Moroccan authorities impeding Spanish journalists

New York, November 9, 2010The Committee to Protect Journalists is alarmed by an increasing climate of hostility for Spanish journalists in Morocco, highlighted by official measures to prevent Spanish journalists from covering clashes in the Western Sahara. CPJ calls on Rabat to allow journalists to do their work unimpeded.

On Monday, at least 10 Spanish journalists were prevented from reaching the Saharan city of Laayoune, which is part of an ongoing territorial dispute between Morocco and the Algerian-backed Polisario Front. Their tickets for a Royal Air Maroc flight from Casablanca to Laayoune were canceled and airline employees informed them that they are not allowed to purchase other tickets to Laayoune. The airline is government-owned and the main carrier in Morocco.

Also on Monday, police officers attacked John Thorne, a correspondent for the UAE daily The National, and Brahim Elansari of the Saharawi Association for Human Rights Victims, Elansari said in an e-mail that was published in the Spanish media. They said they both chased and beaten with sticks. After the incident, plainclothes officers apologized to Thorne, saying that they thought he was from Spain, not the United States, the Spanish national daily ABC reported.

On Friday, several Spanish journalists were also attacked in a court in Casablanca, where they were covering the trial of Sahrawi activists, El Pais reported. A mob of 50 spit at them and insulted them. Antonio Parra and Eduardo Marin were beaten and kicked. The attack came only two days after Moroccan Foreign Minister Taieb Fassi-Fihri accused Spanish journalists of “distorting the facts about Morocco and the regional conflict over the Moroccan Sahara,” the Moroccan media reported. The president of the Federation of Journalists in Spain, Elsa González, accused the Moroccan minister of creating a “breeding ground” for the attack in the Casablanca court, Spanish media reported.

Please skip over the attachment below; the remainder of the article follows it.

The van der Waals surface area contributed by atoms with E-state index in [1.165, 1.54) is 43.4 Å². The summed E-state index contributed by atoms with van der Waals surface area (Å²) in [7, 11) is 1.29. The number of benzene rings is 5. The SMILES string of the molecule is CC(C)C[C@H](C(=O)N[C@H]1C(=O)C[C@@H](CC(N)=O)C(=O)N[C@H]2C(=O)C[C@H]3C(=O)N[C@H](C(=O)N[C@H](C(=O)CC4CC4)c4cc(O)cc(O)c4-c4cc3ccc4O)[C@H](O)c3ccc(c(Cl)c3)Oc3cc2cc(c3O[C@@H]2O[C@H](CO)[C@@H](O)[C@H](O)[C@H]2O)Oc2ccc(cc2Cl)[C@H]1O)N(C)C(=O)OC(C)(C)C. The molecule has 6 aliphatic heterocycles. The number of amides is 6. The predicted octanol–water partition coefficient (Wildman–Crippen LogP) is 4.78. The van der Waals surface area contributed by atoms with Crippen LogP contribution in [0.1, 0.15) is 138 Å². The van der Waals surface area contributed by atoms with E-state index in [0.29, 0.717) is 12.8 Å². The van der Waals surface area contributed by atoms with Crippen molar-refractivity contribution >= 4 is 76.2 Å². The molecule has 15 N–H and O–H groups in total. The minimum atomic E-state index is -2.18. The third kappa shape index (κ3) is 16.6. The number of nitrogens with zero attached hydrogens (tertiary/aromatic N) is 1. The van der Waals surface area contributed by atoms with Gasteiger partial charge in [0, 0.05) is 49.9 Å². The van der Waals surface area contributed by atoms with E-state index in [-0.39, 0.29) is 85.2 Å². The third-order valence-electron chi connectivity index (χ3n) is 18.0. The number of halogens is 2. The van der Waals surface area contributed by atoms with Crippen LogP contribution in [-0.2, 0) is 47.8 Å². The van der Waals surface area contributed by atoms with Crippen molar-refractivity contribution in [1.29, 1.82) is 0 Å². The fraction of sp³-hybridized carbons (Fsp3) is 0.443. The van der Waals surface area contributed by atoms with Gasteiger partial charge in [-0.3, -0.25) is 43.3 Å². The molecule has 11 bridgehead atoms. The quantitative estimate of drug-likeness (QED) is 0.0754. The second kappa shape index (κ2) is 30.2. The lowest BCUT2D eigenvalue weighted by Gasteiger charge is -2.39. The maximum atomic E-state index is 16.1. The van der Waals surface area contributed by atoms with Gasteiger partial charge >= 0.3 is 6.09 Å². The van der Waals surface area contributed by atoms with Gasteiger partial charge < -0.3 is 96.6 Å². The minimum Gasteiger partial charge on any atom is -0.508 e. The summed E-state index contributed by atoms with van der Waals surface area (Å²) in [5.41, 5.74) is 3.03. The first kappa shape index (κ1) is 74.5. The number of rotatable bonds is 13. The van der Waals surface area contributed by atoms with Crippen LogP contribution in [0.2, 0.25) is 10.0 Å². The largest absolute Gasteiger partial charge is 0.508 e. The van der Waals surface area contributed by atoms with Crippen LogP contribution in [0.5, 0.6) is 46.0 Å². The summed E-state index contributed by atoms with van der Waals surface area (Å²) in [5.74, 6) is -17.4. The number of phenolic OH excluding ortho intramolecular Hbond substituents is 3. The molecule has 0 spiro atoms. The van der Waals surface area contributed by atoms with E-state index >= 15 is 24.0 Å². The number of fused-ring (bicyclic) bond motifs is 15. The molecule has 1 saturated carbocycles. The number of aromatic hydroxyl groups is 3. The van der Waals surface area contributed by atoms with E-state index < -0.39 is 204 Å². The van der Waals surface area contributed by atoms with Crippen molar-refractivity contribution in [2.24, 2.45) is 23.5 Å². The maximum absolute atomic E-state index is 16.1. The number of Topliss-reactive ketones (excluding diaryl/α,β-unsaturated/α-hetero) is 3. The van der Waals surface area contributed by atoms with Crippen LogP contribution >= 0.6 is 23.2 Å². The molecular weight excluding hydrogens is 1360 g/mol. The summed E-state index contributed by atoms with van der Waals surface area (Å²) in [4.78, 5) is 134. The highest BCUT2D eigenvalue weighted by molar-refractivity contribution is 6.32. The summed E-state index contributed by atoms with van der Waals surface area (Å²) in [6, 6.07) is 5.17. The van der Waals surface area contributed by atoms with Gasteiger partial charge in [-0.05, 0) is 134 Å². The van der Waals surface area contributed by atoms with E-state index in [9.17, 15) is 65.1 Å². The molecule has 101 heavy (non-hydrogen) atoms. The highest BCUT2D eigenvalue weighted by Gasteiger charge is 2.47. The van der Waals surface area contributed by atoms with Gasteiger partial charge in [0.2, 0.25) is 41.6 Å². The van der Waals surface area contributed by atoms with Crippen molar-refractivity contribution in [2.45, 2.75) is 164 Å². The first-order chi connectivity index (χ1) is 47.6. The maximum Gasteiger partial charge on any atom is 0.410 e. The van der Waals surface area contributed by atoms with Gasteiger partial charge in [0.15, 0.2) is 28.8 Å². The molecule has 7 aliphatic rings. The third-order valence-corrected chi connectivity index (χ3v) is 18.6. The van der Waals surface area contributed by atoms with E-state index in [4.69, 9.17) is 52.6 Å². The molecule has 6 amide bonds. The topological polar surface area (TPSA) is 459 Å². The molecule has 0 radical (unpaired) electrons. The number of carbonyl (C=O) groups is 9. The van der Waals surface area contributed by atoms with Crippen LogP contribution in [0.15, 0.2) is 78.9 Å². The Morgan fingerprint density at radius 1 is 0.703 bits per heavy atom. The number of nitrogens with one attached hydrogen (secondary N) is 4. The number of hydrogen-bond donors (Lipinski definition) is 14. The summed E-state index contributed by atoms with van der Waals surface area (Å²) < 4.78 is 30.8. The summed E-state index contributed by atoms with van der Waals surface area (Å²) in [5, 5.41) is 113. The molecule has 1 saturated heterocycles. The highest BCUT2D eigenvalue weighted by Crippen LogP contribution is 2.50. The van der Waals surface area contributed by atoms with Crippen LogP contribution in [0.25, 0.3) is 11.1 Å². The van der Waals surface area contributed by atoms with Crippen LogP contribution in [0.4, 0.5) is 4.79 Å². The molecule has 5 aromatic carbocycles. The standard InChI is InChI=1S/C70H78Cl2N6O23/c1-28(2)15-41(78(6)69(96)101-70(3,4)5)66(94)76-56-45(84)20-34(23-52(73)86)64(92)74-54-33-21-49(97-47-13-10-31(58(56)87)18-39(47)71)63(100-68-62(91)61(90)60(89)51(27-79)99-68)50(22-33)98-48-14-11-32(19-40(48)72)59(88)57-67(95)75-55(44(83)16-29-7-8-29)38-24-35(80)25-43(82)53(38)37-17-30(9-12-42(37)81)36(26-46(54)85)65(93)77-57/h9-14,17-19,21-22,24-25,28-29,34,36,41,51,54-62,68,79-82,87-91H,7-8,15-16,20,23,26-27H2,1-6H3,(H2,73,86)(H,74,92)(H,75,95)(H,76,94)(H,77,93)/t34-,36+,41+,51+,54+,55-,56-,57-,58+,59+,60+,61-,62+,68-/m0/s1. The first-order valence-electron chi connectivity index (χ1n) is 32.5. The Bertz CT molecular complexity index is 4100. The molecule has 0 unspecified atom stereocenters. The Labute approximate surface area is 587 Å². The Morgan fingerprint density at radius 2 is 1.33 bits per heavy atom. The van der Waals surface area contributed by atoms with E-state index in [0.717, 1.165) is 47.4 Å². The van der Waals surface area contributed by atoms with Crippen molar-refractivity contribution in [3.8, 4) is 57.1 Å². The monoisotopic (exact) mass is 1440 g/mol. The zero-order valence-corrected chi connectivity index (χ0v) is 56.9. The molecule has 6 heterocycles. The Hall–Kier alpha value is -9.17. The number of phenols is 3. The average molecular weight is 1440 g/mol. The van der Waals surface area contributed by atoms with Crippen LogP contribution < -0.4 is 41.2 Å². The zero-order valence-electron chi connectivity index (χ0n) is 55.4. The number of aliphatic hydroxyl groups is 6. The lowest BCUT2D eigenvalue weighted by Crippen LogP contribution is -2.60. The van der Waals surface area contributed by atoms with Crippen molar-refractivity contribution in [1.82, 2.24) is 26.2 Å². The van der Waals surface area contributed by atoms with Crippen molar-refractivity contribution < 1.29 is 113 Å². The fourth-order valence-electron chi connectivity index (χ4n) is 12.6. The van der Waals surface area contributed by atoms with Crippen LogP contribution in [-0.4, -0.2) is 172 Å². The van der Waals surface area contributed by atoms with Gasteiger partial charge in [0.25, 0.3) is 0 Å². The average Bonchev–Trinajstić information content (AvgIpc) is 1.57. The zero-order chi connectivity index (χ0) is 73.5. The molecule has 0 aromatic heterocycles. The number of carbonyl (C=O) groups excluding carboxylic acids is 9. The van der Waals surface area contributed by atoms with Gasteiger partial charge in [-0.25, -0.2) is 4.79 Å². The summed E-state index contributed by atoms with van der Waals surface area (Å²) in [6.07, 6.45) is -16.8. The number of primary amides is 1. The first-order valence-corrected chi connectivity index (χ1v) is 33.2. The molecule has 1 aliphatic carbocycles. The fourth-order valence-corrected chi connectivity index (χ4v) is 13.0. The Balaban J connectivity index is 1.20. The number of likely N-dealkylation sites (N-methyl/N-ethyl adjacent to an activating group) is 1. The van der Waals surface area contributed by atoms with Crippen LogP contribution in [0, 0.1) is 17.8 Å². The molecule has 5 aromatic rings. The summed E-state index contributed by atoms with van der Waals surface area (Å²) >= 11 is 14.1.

“We call on Morocco to grant access to Laayoune for all journalists and to investigate the recent attacks on Spanish journalists,” said Mohamed Abdel Dayem, CPJ’s Middle East and North Africa program coordinator. “Restricting access to the Western Sahara amounts to censorship and should be stopped immediately.”

The Western Sahara was a Spanish colony until 1975, when Spain relinquished control and Morocco annexed the territory. The Popular Front for the Liberation of Saguia el-Hamra and Río de Oro (Polisario Front) is a national liberation movement composed of native Sahrawis and supported by neighboring Algeria.

The National Syndicate of the Moroccan Press condemned the assault in court, saying that such attacks on media are “unacceptable,” and called for a thorough investigation to bring the perpetrators to justice.